From the release:
Allbritton Communications announced today that Jeanne Cummings of The Wall Street Journal will join The Politico and www.politico.com as chief lobbying and money correspondent.
Cummings, the chief money and politics reporter for The Wall Street Journal, will direct a new, five-person team dedicated to covering the lobbying industry and others paid to influence and shape politics and public policy.
The Politico and Politico.com, already the nation’s go-to source for news on Congress and campaigns, will be greatly expanding its coverage of lobbying in the months ahead. In addition to hiring Cummings, the company announced that it will enhance its coverage of the defense industry and its legislative agenda, and create a regularly updated feature on Politico.com highlighting the latest news and moves in lobbying.
The company also plans to appoint a senior reporter to cover business developments and trends shaping the lobbying industry.
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“While other publications put out press releases about new plans to cover the complex world of lobbying only to hire young reporters with scant experience, we are bringing aboard sophisticated reporters to write about a very important and sophisticated industry,” said Robert Allbritton, chief executive officer of Allbritton Communications. “Cummings has established herself as one of the smartest and most authoritative reporters in Washington over the past decade.”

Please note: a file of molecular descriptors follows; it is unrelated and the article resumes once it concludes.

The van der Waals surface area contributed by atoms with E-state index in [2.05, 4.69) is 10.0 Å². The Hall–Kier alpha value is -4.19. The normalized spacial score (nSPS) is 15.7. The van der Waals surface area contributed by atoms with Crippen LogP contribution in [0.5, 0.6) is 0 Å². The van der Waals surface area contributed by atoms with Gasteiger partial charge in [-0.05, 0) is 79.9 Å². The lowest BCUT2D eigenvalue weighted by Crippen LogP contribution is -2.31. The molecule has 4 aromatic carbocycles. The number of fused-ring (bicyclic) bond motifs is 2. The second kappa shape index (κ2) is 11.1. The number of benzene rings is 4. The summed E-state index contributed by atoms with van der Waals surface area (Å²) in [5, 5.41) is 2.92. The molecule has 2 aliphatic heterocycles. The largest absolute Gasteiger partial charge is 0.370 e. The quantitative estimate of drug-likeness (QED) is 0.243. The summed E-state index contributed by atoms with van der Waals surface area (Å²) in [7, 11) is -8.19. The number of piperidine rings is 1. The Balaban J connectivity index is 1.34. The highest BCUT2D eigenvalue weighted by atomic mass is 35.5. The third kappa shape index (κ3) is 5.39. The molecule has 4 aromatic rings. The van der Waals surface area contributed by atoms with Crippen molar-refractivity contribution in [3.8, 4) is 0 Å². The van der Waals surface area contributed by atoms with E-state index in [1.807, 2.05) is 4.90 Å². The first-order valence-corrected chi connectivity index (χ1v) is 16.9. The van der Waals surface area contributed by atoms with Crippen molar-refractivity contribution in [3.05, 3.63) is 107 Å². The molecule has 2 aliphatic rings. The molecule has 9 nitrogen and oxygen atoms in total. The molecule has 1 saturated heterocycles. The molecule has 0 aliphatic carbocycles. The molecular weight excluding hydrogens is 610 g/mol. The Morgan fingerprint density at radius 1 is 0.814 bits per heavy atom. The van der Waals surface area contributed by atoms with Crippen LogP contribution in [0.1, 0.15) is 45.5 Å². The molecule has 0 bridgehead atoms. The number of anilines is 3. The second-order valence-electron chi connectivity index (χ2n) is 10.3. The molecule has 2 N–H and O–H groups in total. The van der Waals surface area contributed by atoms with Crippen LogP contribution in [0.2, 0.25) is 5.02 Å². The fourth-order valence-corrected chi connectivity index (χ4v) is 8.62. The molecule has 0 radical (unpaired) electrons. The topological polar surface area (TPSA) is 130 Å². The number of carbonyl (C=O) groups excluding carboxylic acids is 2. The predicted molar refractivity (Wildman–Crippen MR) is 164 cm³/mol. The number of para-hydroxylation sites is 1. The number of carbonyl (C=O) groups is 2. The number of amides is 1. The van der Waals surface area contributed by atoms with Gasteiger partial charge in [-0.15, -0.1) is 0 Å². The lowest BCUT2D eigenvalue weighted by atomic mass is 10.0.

Cummings is a household name in political journalism. Her award-winning coverage has ranged from documenting the rise of well-financed independent political organizations to dissecting presidential candidate fundraising to tracking a wave of new companies opening lobbying shops in Washington.
She joined The Journal’s Washington Bureau in 1997 as a political reporter and moved to the White House beat a year later. In 2000, she won the Aldo Beckman Memorial Award, the highest honor for daily White House correspondents, for her coverage of the Clinton Administration.
She also earned a journalism award for her part in covering the Enron scandal and its connections to the Bush Administration.
Prior to working for The Wall Street Journal, Cummings worked for The Atlanta Journal-Constitution, first in Atlanta covering politics and the governor’s office and then in its Washington Bureau where she tracked the career of former House Speaker Newt Gingrich. In 1997, she won a National Press Club award for groundbreaking coverage of Gingrich’s complex financial and political support network and the House ethics investigation of it.